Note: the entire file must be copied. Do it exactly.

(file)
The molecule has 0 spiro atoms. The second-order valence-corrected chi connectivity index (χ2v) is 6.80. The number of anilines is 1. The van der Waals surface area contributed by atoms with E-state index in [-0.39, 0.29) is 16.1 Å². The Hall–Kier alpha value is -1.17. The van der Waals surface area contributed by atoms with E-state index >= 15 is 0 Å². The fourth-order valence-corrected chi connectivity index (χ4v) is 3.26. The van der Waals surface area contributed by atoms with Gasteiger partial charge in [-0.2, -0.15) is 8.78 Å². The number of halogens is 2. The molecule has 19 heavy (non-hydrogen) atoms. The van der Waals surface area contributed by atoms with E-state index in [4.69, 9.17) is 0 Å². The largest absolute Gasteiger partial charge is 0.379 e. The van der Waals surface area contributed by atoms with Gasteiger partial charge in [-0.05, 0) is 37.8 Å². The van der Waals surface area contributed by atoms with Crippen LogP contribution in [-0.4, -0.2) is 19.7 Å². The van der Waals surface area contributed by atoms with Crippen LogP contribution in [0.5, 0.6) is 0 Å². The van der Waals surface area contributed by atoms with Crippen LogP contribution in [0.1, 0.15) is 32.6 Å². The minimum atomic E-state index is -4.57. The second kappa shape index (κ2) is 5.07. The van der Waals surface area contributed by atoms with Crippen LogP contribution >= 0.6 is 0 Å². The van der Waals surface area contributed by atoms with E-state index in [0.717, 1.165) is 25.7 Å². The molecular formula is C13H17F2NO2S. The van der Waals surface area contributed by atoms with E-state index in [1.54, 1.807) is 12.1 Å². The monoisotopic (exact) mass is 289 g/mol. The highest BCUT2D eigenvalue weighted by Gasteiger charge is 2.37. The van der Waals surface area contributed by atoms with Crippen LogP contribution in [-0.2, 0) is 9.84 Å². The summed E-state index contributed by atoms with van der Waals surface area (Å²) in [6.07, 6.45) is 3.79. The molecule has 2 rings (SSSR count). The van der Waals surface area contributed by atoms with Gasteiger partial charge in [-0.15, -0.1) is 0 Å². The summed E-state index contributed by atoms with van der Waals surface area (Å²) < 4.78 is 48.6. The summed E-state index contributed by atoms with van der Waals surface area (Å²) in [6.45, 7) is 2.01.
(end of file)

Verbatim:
The molecule has 0 spiro atoms. The second-order valence-corrected chi connectivity index (χ2v) is 6.80. The number of anilines is 1. The van der Waals surface area contributed by atoms with E-state index in [-0.39, 0.29) is 16.1 Å². The Hall–Kier alpha value is -1.17. The van der Waals surface area contributed by atoms with E-state index >= 15 is 0 Å². The fourth-order valence-corrected chi connectivity index (χ4v) is 3.26. The van der Waals surface area contributed by atoms with Gasteiger partial charge in [-0.2, -0.15) is 8.78 Å². The number of halogens is 2. The molecule has 19 heavy (non-hydrogen) atoms. The van der Waals surface area contributed by atoms with E-state index in [4.69, 9.17) is 0 Å². The largest absolute Gasteiger partial charge is 0.379 e. The van der Waals surface area contributed by atoms with Gasteiger partial charge in [-0.05, 0) is 37.8 Å². The van der Waals surface area contributed by atoms with Crippen LogP contribution in [-0.4, -0.2) is 19.7 Å². The van der Waals surface area contributed by atoms with Crippen LogP contribution in [0.5, 0.6) is 0 Å². The van der Waals surface area contributed by atoms with Crippen LogP contribution in [0.1, 0.15) is 32.6 Å². The minimum atomic E-state index is -4.57. The second kappa shape index (κ2) is 5.07. The van der Waals surface area contributed by atoms with Crippen LogP contribution >= 0.6 is 0 Å². The van der Waals surface area contributed by atoms with E-state index in [0.717, 1.165) is 25.7 Å². The molecular formula is C13H17F2NO2S. The van der Waals surface area contributed by atoms with E-state index in [1.54, 1.807) is 12.1 Å². The monoisotopic (exact) mass is 289 g/mol. The highest BCUT2D eigenvalue weighted by Gasteiger charge is 2.37. The van der Waals surface area contributed by atoms with Crippen LogP contribution in [-0.2, 0) is 9.84 Å². The summed E-state index contributed by atoms with van der Waals surface area (Å²) in [6.07, 6.45) is 3.79. The molecule has 2 rings (SSSR count). The van der Waals surface area contributed by atoms with Gasteiger partial charge in [-0.15, -0.1) is 0 Å². The summed E-state index contributed by atoms with van der Waals surface area (Å²) < 4.78 is 48.6. The summed E-state index contributed by atoms with van der Waals surface area (Å²) in [6.45, 7) is 2.01.